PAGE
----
• ANSWER:
      Hello Lovey,

      RANDOM REASONS FOR IRREGULAR PERIODS:

      Significant weight gain or weight loss is one of the reasons for irregular periods. Even though low body weight is the most common cause of irregular periods, obesity also causes various irregularities in your menstrual cycle.

      If you are a victim of severe emotional stress, then you can possibly experience irregular or missed periods. This is due to the reason that stress will have very serious impact on your reproductive health. So, if you are aware you experience severe emotional stress, you may suffer from irregular periods.

      Various eating disorders such as anorexia or bulimia nervosa can also have influence on your regular menstrual cycle. So, if you have any kind of eating disorder, you can certainly experience irregular periods.

      Excessive exercising or body straining activities can also lead to irregular menstrual cycle. This is the reason why most of athletes encounter missed periods.

      Alcohol consumption can also disturb your hormonal metabolism. As a result, you’ll certainly end up with irregular or missed periods.

      Certain uterine abnormalities such as cervical polyps, uterine fibroids and endometriosis also cause irregular periods, too.

      Certain STDs also show irregular periods as a symptom.

      One of the common causes is stress. It is one of the main culprits for this problem. If you have been worried, over worked or angry before your period, chances are that you will experience an irregular menstrual cycle.

      Girls who have just begun menstruation, experience irregular menstruation for up to one year or more. Missed periods after menarche are nothing to worry about, it's part of the normal body process.

      Pregnancy can be another reason for a missed period. So if you missed a period after sexual intercourse, its best to first rule out pregnancy. To prevent unplanned pregnancy, it is wise to use contraceptives. There can be changes in the menstrual cycle after pregnancy.

      These are quite a few reasons that may cause you to experience irregular periods. So, if you are really concerned about your missed periods, make sure you consult any experienced gynecologist and find out the root cause of it.

      And remember to always consider healthy liquid intake such as beverages, natural fruit juices, and herbal teas. These can also help to cleanse and regulate or relieve lower abdominal pains. Always see a professional if there are serious complications.

      Womenshealthzone
      buzzle

  19. QUESTION:
    How does physical activity impact the menstrual cycle and cramps?
    in details pls. thanks

    • ANSWER:
      WELL I HAVE FOUND THAT THE MORE PHYSICALLY ACTIVE I HAVE BEEN THE LESS MY CONTRACTIONS HURT. I MEAN THAT THERE IS NO REASON IT WILL EVER BE PAIN FREE BUT IT WILL BE LESSONED!

      AND I WAS TOLD BY MY DOCTORS TO TAKE ONE ACETAMINOPHEN EVERY DAY BEFORE YOUR PERIOD STARTS AND ALSO EVERYDAY DRINK SOME MILK. IT SOMEHOW HELPS!!

      HERE IS SOME STUFF I FOUND ON THE INTERNET!

      Practice relaxation techniques like meditation or yoga

      Menstrual Cramps - Topic Overview
      Most women have painful menstrual cramps (dysmenorrhea) from time to time. Menstrual cramps are one of the most common reasons for women to seek medical attention. The pain from menstrual cramps can range from mild to severe and can involve the lower abdomen, back, or thighs. You may also have headaches, nausea, dizziness or fainting, or diarrhea or constipation with your cramps.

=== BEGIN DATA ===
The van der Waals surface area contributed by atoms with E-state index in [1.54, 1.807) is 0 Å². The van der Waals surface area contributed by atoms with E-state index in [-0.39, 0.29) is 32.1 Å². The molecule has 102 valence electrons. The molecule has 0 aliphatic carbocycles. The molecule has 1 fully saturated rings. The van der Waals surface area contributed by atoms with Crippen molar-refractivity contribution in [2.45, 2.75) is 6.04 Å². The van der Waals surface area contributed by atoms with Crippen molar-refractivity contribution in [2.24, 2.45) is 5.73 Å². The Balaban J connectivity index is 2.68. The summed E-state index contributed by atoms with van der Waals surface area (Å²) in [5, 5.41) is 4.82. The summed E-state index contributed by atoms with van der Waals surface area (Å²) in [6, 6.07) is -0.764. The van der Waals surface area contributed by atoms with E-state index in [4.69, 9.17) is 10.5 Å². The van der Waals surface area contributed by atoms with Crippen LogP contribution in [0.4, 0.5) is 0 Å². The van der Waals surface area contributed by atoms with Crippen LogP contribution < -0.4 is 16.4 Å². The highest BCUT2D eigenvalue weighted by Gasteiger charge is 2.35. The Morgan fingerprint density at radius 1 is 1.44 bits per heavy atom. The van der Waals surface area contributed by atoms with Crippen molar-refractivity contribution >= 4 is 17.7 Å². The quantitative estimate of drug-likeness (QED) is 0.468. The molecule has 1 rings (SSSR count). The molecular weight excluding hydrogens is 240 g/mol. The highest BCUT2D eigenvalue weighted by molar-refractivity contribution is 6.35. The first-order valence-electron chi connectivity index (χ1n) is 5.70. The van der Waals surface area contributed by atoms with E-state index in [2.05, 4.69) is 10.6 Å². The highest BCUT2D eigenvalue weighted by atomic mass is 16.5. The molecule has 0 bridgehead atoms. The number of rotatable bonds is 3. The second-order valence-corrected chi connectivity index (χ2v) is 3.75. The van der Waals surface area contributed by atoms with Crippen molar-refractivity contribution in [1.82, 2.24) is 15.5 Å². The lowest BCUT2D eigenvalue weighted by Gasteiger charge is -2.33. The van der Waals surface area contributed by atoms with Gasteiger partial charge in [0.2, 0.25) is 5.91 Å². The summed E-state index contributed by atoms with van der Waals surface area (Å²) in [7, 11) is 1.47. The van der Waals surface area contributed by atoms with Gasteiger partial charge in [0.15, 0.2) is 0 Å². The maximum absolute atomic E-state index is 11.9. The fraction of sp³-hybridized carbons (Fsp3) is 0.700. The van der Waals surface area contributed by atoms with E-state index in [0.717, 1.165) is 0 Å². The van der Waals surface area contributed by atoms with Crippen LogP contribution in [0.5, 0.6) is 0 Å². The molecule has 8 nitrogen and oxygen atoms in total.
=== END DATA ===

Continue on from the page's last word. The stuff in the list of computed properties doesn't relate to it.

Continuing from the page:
During the menstrual cycle, the lining of the uterus produces a hormone called prostaglandin. This hormone causes the uterus to contract, often painfully. Women with severe cramps may produce higher-than-normal amounts of prostaglandin, or they may be more sensitive to its effects.

      Cramping is common during the teen years, when a woman first starts having periods. Primary dysmenorrhea is a term used to describe painful menstrual cramping with no recognized physical cause. It is seen most commonly in women between the ages of 20 and 24. It usually goes away after 1 to 2 years, when hormonal balance occurs.

      Secondary dysmenorrhea is a term used to describe painful menstrual cramping caused by a physical problem other than menstruation. Physical problems that can cause this type of cramping include:

      A condition in which cells that look and act like the cells of the lining of the uterus (endometrium) are found in other parts of the abdominal cavity (endometriosis) or grow into the muscular tissue of the uterine wall (adenomyosis). Pain usually occurs 1 to 2 days before menstrual bleeding begins and continues through the period.
      Growths that are not cancerous (benign growths) in the pelvis, such as ovarian cysts, cervical or uterine polyps, or fibroids.
      Pelvic infections. Your risk for developing an infection is higher after menstrual bleeding has begun because the opening to the uterus (cervical canal) widens during menstruation. However, pelvic infections, especially those caused by sexually transmitted diseases, can occur at any time.
      Using an intrauterine device (IUD). An IUD may cause increased cramping during your period for the first few months of use. If menstrual cramping persists or gets worse, you may need to consider having the IUD removed and choosing another birth control method.
      Problems with pregnancy.
      Structural problems that were present at birth (congenital), such as narrowing of the lower part of the uterus that opens into the vagina (cervix).
      Menstrual-type cramps may occur after a medical procedure, such as cautery, cryotherapy, conization, radiation, endometrial biopsy, or IUD insertion.

      Other menstrual symptoms, such as weight gain, headache, and tension, that occur before your period begins, can be caused by premenstrual syndrome (PMS). For more information, see the topic Premenstrual Syndrome (PMS).